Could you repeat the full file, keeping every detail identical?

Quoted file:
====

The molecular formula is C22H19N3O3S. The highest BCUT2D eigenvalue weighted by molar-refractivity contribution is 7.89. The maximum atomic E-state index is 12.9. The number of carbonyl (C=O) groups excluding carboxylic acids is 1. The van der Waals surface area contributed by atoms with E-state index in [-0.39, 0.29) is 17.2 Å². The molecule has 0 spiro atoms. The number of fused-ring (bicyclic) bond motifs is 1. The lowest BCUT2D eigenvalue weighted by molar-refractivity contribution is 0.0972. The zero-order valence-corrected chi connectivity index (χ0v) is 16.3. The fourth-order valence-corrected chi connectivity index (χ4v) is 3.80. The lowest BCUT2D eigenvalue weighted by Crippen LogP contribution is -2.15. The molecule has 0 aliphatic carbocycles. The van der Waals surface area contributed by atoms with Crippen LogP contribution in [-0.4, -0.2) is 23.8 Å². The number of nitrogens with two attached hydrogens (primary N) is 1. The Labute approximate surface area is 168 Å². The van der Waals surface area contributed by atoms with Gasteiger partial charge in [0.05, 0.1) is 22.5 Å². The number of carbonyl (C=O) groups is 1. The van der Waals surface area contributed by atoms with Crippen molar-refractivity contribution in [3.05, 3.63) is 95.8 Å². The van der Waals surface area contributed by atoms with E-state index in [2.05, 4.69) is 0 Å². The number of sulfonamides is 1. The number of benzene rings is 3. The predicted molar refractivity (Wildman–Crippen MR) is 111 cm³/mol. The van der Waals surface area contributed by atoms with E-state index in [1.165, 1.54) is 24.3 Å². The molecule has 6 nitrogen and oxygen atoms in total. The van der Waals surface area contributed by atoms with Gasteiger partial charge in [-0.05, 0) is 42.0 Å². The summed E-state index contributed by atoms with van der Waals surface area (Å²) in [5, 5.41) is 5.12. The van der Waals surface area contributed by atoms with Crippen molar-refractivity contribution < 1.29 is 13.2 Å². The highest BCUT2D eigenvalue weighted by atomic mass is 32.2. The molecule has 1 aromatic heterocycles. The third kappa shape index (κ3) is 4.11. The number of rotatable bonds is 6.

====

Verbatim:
The molecular formula is C22H19N3O3S. The highest BCUT2D eigenvalue weighted by molar-refractivity contribution is 7.89. The maximum atomic E-state index is 12.9. The number of carbonyl (C=O) groups excluding carboxylic acids is 1. The van der Waals surface area contributed by atoms with E-state index in [-0.39, 0.29) is 17.2 Å². The molecule has 0 spiro atoms. The number of fused-ring (bicyclic) bond motifs is 1. The lowest BCUT2D eigenvalue weighted by molar-refractivity contribution is 0.0972. The zero-order valence-corrected chi connectivity index (χ0v) is 16.3. The fourth-order valence-corrected chi connectivity index (χ4v) is 3.80. The lowest BCUT2D eigenvalue weighted by Crippen LogP contribution is -2.15. The molecule has 0 aliphatic carbocycles. The van der Waals surface area contributed by atoms with Crippen LogP contribution in [-0.4, -0.2) is 23.8 Å². The number of nitrogens with two attached hydrogens (primary N) is 1. The Labute approximate surface area is 168 Å². The van der Waals surface area contributed by atoms with Gasteiger partial charge in [0.05, 0.1) is 22.5 Å². The number of carbonyl (C=O) groups is 1. The van der Waals surface area contributed by atoms with Crippen molar-refractivity contribution in [3.05, 3.63) is 95.8 Å². The van der Waals surface area contributed by atoms with E-state index in [2.05, 4.69) is 0 Å². The number of sulfonamides is 1. The number of benzene rings is 3. The predicted molar refractivity (Wildman–Crippen MR) is 111 cm³/mol. The van der Waals surface area contributed by atoms with E-state index in [1.165, 1.54) is 24.3 Å². The molecule has 6 nitrogen and oxygen atoms in total. The van der Waals surface area contributed by atoms with Gasteiger partial charge in [-0.05, 0) is 42.0 Å². The summed E-state index contributed by atoms with van der Waals surface area (Å²) in [5, 5.41) is 5.12. The van der Waals surface area contributed by atoms with Crippen molar-refractivity contribution < 1.29 is 13.2 Å². The highest BCUT2D eigenvalue weighted by atomic mass is 32.2. The molecule has 1 aromatic heterocycles. The third kappa shape index (κ3) is 4.11. The number of rotatable bonds is 6.